Smilow Melds Welcoming Touches, State-of-the-Art Care

For Jessie Papagoda of East Haven, Connecticut, the opening of Smilow Cancer Hospital at Yale-New Haven changed everything.

Until last October, Jessie and all cancer patients at Yale had to spend much of their day traveling between several buildings on the medical campus for diagnostics, evaluation and treatment. They now receive everything they need under one roof at Smilow, the new home of physicians from the Yale Cancer Center (YCC) and Yale Medical Group.

Papagoda says that the new hospital has made her treatment and her life much easier. “There’s just one stop now. You don’t have to go to different departments and wait,” she says. “It was a blessing, really.”


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The Smilow Cancer Hospital

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Her physician, Dr. Peter Marks, chief clinical officer for Smilow Cancer Hospital and associate professor of hematology at YCC, says centralizing all of Yale’s cancer services has made his life better as well.

“As a provider, Smilow has allowed me to spend more time with my patients,” he says. “We can locate them more easily. Before, we’d have to go several hundred yards between buildings to find them.”

The 14-story Smilow Cancer Hospital opened in October, with just a few services fully up and running. Now, the hospital is completely operational. An outpatient can come in for evaluation, diagnostic imaging and lab work, and receive radiation, chemotherapy or other treatment without ever leaving the building. Care to outpatients and admitted patients (who are hospitalized on the upper floors) is provided by a team of physicians, nurses and technicians who are all experts in a particular kind of cancer.

The $467 million Smilow Cancer Hospital was built with support from a major philanthropic gift by Yale alumnus Joel E. Smilow (Yale College, 1954) and his wife, Joan. Smilow is the former chair, CEO and president of Playtex Products Inc.

The design of the hospital is geared toward healing the mind as well as the body. In addition to housing state-of-the-art facilities and equipment, it includes several unique features that were suggested by a committee of cancer patients. Among these are an outdoor “healing garden” on the 7th floor, which has walkways that are heated to melt snow and take the edge off the cold. Because of this feature, the garden can be used year-round by patients and their families to relax and reflect.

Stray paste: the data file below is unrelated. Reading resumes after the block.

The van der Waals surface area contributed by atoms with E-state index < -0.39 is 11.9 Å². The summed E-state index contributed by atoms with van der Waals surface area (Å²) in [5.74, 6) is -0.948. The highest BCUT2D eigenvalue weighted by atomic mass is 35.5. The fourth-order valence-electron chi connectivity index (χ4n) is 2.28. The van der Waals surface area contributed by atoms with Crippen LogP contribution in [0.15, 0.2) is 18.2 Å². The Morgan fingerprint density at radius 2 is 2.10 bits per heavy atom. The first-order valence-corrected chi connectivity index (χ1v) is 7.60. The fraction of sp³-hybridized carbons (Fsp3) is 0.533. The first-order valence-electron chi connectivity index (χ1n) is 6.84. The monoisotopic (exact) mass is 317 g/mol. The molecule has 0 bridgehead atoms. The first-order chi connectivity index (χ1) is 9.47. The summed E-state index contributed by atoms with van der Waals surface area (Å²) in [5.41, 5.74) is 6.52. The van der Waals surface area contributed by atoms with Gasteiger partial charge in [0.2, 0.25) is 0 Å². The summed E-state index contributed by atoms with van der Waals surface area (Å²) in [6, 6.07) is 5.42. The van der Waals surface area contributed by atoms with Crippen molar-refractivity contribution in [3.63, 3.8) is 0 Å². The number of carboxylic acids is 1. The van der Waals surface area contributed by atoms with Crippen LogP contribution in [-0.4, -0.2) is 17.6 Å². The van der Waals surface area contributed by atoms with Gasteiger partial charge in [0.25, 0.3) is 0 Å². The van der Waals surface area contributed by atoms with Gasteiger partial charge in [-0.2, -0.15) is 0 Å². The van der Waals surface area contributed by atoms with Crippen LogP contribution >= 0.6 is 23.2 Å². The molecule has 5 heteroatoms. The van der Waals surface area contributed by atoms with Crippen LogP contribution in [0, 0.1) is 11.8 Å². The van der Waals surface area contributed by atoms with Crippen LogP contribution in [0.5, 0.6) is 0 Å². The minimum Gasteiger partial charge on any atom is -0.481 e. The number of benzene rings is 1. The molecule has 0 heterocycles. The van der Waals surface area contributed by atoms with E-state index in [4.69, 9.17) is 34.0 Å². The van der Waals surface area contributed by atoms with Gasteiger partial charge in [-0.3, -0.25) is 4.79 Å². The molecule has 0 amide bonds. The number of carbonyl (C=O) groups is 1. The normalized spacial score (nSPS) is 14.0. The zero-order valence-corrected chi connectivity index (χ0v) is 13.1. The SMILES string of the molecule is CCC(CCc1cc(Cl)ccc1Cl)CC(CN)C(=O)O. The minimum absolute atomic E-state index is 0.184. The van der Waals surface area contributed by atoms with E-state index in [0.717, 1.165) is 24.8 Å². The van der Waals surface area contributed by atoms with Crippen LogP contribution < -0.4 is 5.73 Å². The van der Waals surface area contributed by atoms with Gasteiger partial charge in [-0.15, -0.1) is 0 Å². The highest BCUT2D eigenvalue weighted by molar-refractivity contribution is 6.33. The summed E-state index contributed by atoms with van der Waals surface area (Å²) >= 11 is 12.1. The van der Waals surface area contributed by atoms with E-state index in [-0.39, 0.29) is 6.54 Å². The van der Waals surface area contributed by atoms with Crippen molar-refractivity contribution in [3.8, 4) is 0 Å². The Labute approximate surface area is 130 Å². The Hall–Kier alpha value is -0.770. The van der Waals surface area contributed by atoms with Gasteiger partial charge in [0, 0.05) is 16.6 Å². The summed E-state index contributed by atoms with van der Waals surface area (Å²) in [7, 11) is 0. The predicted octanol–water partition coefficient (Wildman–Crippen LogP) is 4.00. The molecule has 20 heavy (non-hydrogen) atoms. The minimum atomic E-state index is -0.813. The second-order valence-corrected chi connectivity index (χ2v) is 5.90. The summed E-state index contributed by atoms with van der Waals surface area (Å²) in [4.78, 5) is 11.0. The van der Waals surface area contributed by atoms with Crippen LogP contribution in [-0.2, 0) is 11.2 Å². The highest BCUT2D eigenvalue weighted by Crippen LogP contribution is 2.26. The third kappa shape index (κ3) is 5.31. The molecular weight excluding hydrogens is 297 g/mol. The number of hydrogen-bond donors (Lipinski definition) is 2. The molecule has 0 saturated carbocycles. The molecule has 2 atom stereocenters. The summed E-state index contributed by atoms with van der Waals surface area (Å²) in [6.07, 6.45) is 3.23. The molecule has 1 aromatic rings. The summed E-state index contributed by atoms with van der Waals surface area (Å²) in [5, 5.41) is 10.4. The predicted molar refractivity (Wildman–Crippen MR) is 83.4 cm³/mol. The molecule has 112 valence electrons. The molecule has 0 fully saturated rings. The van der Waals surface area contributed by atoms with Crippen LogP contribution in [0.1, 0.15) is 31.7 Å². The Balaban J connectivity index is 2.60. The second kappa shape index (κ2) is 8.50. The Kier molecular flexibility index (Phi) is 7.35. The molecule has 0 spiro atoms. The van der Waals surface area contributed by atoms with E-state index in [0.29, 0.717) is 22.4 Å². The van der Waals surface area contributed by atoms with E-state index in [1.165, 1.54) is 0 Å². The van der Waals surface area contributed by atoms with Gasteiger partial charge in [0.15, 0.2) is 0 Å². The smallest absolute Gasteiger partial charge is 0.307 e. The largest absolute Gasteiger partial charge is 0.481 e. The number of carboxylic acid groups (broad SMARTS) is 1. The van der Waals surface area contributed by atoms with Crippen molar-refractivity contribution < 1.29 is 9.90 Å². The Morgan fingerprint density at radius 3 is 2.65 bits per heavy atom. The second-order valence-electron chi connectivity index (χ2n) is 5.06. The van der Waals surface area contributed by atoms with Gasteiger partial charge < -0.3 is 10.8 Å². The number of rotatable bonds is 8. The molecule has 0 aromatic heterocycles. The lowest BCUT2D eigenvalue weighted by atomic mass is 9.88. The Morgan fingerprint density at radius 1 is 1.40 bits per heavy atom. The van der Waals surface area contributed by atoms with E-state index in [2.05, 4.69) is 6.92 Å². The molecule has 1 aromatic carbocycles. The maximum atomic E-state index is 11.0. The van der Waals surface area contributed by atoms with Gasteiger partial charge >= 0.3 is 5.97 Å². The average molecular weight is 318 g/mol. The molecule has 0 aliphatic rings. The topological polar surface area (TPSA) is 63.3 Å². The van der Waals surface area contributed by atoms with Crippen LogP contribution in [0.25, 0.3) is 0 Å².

In another nod to the psychological as well as physical needs of patients, there is a boutique on the first floor where people can be fitted for wigs, breast prostheses and lymphedema sleeves; hats, scarves, pill boxes and jewelry and other gifts are also on sale. The manager, Linda Secher, was recruited to come to New Haven from her home in Los Angeles because, she says, “I’d opened 24 boutiques like this across the country.” She will even help people fill out insurance forms.

Also, instead of having televisions in the waiting rooms, there are soothing fish tanks.

Medical oncologist and melanoma expert Dr. Harriett Kluger says patients find solace in these welcoming touches. “They love the building, the atmosphere of the waiting rooms and the garden,” she notes. These features and the new ability to get things like immediate surgical consults and diagnostic scans “makes the patients’ day much easier when they’re sick,” she adds.

Yale Cancer Center is southern New England’s only National Cancer Institute-designated comprehensive cancer center, and one of only 40 in the nation. Dr. Thomas J. Lynch, director of YCC and physician-in-chief of Smilow Cancer Hospital, is determined to make the center the most comprehensive cancer care facility in New England.

“Smilow Cancer Hospital has transformed our ability to provide multidisciplinary care to cancer patients at Yale,” Lynch says. “It is an absolutely fabulous, state-of-the-art facility that will benefit patients from throughout the region as we continue to expand our programs and move toward providing personalized cancer care to every patient.”

— By Helen Dodson

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Helen Dodson:, 203-436-3984